My chicken surprised me

First, let me apologize for my absence. I got sick on December 28, a mere cold supposedly, but it laid me low for two months. And being old, I also had visits to my GP, urgent care, the ER, and the dentist for one thing or another in the last two and a half months. The result was that my energy has been sapped and my garden neglected. It has been all I can do to just maintain our four hens, and keep up with composting chores.

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Princess Ariel is the white hen in front, with Dino-peep (a barred rock) right behind her. The two black ones in back are Princess Aurora and old Chicken Little, both Black Sex-linked hens. We are getting three eggs a day, almost every day. Can’t keep up with them!

It is spring, and three out of four of our chickens are now laying. We are awash in eggs. I devil some of them, make 5-egg frittatas and 6-egg German pancakes, and even freeze some of them for use during the winter when my hens stop laying. (To freeze eggs, break them into a bowl, then break the yokes and mix them slightly with a dash of salt. Pour the eggs into a small Ziploc bag, squeeze out the air, and freeze them flat. I freeze them four to a baggie for our winter scrambled eggs. Or two to a baggie for use in baking.)

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This is Huevos Rancheros season as well. I melt grated Mexican cheese onto a corn tortilla, and top with a fried egg and salsa. That orange is from our tree. I LOVE springtime here on our little urban farmlet.

But how did my new hen surprise me? Well, I thought Princess Aurora, my white hen with black tail and wing feathers, was an Americauna (or however that is spelled), and I was expecting her to lay blue- or green-colored eggs. Nope. They are light brown.

Back to the internet I went, where I figured out that Princess Ariel is a Light Sussex breed of hen. They are a nice meat and egg breed, although we don’t eat our chickens. Our spoiled girls get laying pellets, and a daily feeding of scratch to give them something to do, plus mealworms and an assortment of seasonal organic greens. They have a nice enclosed cage that keeps them safe at night, plus an open run for daytime use. They have a good life, I think, plus a very generous vacation and retirement package.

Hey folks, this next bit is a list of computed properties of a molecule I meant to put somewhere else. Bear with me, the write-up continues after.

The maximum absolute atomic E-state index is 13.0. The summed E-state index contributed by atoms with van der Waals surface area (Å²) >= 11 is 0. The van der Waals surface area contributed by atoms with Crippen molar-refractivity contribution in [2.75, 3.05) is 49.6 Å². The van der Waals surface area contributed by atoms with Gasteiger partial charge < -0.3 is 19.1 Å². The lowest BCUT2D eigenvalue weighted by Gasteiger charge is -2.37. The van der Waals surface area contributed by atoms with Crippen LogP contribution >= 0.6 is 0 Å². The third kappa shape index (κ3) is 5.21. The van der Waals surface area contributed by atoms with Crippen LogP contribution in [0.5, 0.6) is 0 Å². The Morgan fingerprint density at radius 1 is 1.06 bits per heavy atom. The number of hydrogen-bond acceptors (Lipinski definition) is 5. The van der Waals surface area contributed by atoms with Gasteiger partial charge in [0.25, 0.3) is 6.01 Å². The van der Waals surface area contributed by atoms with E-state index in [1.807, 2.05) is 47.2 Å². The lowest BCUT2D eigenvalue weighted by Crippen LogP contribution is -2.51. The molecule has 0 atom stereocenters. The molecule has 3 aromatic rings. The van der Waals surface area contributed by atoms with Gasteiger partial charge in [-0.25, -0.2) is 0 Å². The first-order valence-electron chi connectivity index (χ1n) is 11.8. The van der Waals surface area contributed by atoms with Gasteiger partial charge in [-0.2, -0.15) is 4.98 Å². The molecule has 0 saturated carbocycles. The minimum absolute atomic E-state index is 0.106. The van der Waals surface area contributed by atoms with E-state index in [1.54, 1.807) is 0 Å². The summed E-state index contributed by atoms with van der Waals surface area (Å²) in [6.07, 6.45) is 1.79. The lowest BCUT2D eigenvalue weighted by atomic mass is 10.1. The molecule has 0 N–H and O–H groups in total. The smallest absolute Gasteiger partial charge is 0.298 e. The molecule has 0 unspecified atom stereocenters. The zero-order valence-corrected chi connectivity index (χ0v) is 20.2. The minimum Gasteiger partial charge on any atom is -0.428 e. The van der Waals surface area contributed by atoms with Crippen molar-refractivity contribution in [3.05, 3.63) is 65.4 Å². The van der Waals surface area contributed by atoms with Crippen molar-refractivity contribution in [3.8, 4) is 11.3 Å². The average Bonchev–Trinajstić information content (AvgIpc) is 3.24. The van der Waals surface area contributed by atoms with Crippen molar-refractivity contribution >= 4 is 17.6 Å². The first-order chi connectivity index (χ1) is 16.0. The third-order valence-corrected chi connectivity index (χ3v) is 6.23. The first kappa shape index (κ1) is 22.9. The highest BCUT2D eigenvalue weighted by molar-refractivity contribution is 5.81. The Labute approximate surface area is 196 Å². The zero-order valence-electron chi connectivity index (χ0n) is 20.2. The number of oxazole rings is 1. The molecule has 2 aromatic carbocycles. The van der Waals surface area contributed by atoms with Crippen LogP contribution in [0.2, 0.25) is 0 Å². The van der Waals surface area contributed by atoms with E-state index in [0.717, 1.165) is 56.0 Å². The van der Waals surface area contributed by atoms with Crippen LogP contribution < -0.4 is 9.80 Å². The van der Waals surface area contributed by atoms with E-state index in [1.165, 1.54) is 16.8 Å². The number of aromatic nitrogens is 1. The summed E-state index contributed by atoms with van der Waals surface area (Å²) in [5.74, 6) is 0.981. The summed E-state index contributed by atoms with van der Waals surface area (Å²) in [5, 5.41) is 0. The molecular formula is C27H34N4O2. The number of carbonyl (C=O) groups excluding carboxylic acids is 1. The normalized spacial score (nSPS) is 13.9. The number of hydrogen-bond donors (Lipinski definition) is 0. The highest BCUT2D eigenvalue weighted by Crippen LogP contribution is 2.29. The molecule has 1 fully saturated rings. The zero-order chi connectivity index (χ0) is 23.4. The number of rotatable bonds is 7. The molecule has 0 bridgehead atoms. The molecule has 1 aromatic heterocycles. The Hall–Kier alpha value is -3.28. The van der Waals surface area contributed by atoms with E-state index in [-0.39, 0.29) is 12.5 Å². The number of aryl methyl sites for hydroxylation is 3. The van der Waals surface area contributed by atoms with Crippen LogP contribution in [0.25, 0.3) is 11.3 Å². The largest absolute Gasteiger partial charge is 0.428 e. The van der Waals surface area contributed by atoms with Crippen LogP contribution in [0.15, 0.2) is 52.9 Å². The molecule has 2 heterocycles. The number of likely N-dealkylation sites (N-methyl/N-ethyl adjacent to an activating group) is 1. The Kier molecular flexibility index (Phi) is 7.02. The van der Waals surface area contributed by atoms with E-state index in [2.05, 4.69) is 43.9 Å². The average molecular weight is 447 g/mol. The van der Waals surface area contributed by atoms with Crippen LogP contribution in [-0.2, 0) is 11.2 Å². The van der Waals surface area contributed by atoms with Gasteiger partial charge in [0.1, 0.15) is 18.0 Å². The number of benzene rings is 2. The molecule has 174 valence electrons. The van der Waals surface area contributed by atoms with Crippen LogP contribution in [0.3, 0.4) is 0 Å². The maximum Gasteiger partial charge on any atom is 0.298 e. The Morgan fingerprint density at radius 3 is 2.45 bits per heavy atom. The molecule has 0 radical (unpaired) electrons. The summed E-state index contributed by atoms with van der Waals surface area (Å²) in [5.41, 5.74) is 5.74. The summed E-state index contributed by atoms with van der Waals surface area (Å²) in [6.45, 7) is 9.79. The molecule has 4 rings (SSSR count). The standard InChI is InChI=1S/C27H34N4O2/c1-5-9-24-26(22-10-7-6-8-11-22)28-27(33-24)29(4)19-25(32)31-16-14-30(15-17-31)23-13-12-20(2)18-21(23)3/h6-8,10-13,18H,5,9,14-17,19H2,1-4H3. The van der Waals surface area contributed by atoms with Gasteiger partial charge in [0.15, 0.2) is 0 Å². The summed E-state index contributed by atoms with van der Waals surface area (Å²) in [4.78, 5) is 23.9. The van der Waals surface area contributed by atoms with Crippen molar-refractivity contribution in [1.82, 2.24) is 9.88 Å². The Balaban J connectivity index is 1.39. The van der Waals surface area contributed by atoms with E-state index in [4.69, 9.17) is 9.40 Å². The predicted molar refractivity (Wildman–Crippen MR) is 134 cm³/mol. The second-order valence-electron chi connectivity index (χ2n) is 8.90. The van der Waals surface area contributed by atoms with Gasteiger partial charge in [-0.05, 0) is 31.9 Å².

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The nest box of our chicken coop is decorated with art on the outside, and the cage is lit with a solar light. They can roost inside or outside the nest box at night. Chicken Little is old and prefers the shelter of the nest box these days. The area to the left of the cage is fenced, but open on the top for daytime use. If the girls ran free in the yard, there would one NO greenery left. And there would be chicken poop on my pathways. So they have their part of the yard, and I have mine.

The Light Sussex is a friendly breed, and Princess Ariel seems very people oriented. She tries to follow me as best she can inside her cage and run, always interested in where I am more than where her fellow hens are. I suspect that she associates me with getting fed, and that she is more food focused than the others, but who knows.

Despite my neglect of the vegetable garden, the fruit orchard is providing. The number of lines this year is astounding. These are Bearrs limes, which turn yellow and fall from the tree when ripe. This is about a third of what is on the counter now, awaiting squeezing and freezing.

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This is about five pounds of limes.

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I squeeze the limes and pour the juice into ice cube trays for freezing. When the juice is frozen, I pop the cubes into a Ziploc freezer bag. When we want some limeade, we just put a couple of cubes into a glass of water and add a teaspoon of sugar, plus regular ice cubes when the lime cubes have melted.